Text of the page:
How did that launch go?
The platform was very minimal. We were doing a lot of the work manually in the backend while we worked out the features needed for our customers. What are they going to want to do? How are they going to act? What do they expect the system to do for them? By December we were up to 100 listings and realised we needed to build a better system. We launched the second version of our software in June 2016 and then it really started to take off. By December 2016 we’d grown to 1,200; now we’re about 2,900, and our hiring members are up to 20,000. Our growth is about 20 per cent month on month. We could see straight away there was huge demand for the service and it was just about refining it, understanding our customers better, and continuing to improve. In February, ASX-listed Apollo Tourism & Leisure invested $1.75 million in us and we’ve been able to invest that back into the product and marketing.
Has your vision for Camplify changed much since that initial idea?
Not really, but it has evolved. What has surprised us is the variety of ways people use it. We thought it would just be people going on holidays but we have people building homes who need somewhere to live on their property, people going to festivals or sporting events that want RVs to stay in, or people having guests who need extra beds at their house. We’re not just a holiday service, we’re an accommodation service. But the fastest-growing segment is young families – couples with young kids who want an adventure.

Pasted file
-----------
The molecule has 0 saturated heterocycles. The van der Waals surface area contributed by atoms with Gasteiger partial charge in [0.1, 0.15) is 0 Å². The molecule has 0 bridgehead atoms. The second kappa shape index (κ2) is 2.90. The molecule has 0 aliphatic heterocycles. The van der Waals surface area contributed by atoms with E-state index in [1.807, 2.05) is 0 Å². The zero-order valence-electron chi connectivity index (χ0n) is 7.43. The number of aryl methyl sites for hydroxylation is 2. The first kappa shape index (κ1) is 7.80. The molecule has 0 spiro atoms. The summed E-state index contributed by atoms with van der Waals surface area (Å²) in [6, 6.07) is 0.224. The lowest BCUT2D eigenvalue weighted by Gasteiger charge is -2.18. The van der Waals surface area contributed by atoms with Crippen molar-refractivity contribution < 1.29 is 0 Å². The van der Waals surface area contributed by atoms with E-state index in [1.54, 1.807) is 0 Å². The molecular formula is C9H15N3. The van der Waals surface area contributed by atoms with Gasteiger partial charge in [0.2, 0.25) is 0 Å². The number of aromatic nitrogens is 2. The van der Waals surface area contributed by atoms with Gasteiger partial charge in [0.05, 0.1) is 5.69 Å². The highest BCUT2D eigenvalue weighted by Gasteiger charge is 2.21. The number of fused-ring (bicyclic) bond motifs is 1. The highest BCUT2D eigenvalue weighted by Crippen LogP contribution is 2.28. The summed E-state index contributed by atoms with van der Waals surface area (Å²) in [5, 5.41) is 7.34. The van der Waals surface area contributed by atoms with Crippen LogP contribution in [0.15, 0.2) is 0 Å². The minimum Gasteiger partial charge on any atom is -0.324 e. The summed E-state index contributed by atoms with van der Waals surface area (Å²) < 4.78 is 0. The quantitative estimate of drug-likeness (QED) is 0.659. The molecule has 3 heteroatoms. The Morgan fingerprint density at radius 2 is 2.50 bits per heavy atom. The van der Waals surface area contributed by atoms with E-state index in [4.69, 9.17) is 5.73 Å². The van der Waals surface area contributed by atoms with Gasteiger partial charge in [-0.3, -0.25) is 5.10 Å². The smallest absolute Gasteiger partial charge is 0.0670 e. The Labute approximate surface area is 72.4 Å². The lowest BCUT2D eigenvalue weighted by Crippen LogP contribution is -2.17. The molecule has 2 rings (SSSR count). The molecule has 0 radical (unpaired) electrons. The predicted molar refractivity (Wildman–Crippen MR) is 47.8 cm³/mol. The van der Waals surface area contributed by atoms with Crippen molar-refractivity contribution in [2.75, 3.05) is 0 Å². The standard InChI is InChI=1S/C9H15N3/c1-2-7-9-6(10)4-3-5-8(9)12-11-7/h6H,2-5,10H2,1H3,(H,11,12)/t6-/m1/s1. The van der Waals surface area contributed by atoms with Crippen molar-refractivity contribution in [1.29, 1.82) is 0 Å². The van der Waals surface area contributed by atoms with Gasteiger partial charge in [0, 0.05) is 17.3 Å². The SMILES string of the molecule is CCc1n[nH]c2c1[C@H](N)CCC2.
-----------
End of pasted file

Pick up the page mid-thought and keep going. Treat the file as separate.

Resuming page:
You’ve recently launched in the UK. How’s that going?
We officially launched in the UK in August last year for people to list their vans. We have 421 RVs so far and opened it up to hirers last October. We have a UK manager who’s very experienced in the industry. We’ve started there but we’re also looking at other countries through Europe.
NAB’s been with you the whole time?
Whenever we had a business challenge, the NAB team’s been there to give us advice and we’ve been able to scale our business using their expertise. Key for us was having a very good payment gateway platform so we could process the payments and have the money in our van owners’ accounts the next day. NAB’s process has made that simple. The next evolution of our business is looking at foreign currency transactions and the NAB team has begun to help us with that.
What are your main priorities now?
Our immediate priority is this summer – it’s going to be big. It’s always busy in school holidays but Christmas time is crazy. For January, we’re looking at a million bucks. But as well as that, we’re focused on how can we help the UK market grow, and what the next country will be.
This article was first published in Business View magazine (Issue 24).